building's impact on community, land, air and water matters as well. UNFI and
Whole Foods claim to care about the environment, but UNFI is disrupting
ecologically-sensitive wetlands, while turning farmland into a giant parking
lot," said Alexis Baden-Mayer, Political Director of Organic Consumers
Association. "Along with Riverkeeper, we have serious concerns that this
project was approved without weighing the impacts of storm water pollution on
surrounding communities, without a climate change risk assessment and without
looking into the many available brownfield redevelopment alternatives in the
area."

The EPA estimates that water runoff is 40–60 percent lower for brownfields
than greenfield developments. Community advocates have also cited numerous
problems in the public process for awarding subsidies to UNFI earlier this
year.

"This subsidy deal makes a mockery of public participation and
community-focused economic development," said Rae Leiner, Organizer with
Community Voices Heard. "Playing neighboring towns against each other like
UNFI did is unethical. We need greater transparency and corporate
accountability in all subsidy deals so local communities can be sure they get
their money's worth from expensive corporate subsidies, ensuring hiring from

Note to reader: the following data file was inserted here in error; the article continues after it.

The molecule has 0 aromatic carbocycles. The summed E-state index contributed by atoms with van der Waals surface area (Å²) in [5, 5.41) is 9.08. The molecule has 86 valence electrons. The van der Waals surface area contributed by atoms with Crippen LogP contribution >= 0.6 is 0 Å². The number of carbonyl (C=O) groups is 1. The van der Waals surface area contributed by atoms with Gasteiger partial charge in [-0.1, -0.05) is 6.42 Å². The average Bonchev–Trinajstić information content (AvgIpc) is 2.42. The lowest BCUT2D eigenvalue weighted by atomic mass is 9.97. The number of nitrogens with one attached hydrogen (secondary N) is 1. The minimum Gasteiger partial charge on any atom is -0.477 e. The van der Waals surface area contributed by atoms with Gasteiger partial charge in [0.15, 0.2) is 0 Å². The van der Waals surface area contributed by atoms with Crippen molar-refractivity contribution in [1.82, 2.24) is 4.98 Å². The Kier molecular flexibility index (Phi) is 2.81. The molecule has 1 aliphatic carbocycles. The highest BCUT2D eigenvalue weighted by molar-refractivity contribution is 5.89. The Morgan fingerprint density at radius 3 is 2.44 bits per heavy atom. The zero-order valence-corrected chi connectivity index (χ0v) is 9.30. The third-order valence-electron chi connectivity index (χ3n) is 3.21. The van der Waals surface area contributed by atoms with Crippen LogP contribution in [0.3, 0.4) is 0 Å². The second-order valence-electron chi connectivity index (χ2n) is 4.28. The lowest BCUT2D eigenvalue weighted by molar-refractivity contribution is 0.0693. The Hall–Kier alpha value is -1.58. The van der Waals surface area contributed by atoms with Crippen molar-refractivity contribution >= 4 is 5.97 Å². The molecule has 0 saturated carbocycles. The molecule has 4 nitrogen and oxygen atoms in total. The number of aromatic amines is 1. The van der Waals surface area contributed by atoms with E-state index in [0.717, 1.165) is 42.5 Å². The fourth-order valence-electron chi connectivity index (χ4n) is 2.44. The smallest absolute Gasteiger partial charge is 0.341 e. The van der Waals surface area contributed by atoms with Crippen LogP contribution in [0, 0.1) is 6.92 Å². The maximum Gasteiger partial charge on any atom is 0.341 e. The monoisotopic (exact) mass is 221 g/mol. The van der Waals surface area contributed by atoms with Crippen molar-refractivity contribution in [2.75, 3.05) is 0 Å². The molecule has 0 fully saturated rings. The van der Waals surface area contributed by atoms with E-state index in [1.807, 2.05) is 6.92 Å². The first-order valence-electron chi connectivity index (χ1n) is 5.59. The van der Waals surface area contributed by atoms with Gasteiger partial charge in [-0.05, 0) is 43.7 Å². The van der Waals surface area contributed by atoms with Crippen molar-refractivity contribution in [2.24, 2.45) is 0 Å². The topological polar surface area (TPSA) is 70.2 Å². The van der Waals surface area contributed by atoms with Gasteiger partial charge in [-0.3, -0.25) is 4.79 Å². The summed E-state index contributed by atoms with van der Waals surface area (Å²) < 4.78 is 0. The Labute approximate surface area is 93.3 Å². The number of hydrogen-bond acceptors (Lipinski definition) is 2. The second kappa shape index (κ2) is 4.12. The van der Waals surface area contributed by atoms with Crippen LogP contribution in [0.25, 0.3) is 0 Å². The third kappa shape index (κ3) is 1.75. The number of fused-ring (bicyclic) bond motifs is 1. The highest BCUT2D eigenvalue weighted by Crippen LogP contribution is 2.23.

all surrounding areas, and meeting the need for good-paying local jobs."

The Valley Central School District alone stands to lose millions over the next
15 years because of UNFI's subsidy. Tim Brown, President of the Valley Central
Teacher's Association, questioned the priorities of IDA members for promoting
big tax breaks to profitable multinational corporations, while town taxes on
homeowners are increasing by 16.58 percent and severe cuts to local schools
have eliminated or reduced programs for kids such as elementary library, music
and art, along with a reduction in kindergarten from full to half day.

"Waiting until the year 2029 for UNFI to be an equal participant in supporting
the local community and its schools is an unsustainable and inherently unfair
expectation," Brown said. "I ask that UNFI demonstrate its sincerity with
regard to its stated Core Value of Community by reevaluating what it considers
to be its fair share of taxes owed to our children."

The advocates are filing a complaint against UNFI and the Montgomery IDA with
the Authorities Budget Office (ABO), the agency charged with overseeing public
authorities. The complaint details problems with the subsidy deal, including
inadequate public notice, an incomplete application for financial assistance,
failure to respond to a FOIL in a timely manner, and a potential conflict of
interest for an IDA Board Member. Remedies could include terminating the tax
exemptions and launching a full investigation, among others.

"Right now, the Montgomery IDA is letting UNFI just take the money and run,"
said Elizabeth Soto, Executive Director of the Hudson Valley Area Labor
Federation. "Companies that accept public money must be held to a higher
standard."

Founded in 1903, the International Brotherhood of Teamsters represents 1.4
million hardworking men and women throughout the United States, Canada and
Puerto Rico. Follow us on Twitter @Teamsters and "Like" us on Facebook at
www.facebook.com/teamsters.

SOURCE International Brotherhood of Teamsters

Website: http://www.teamster.org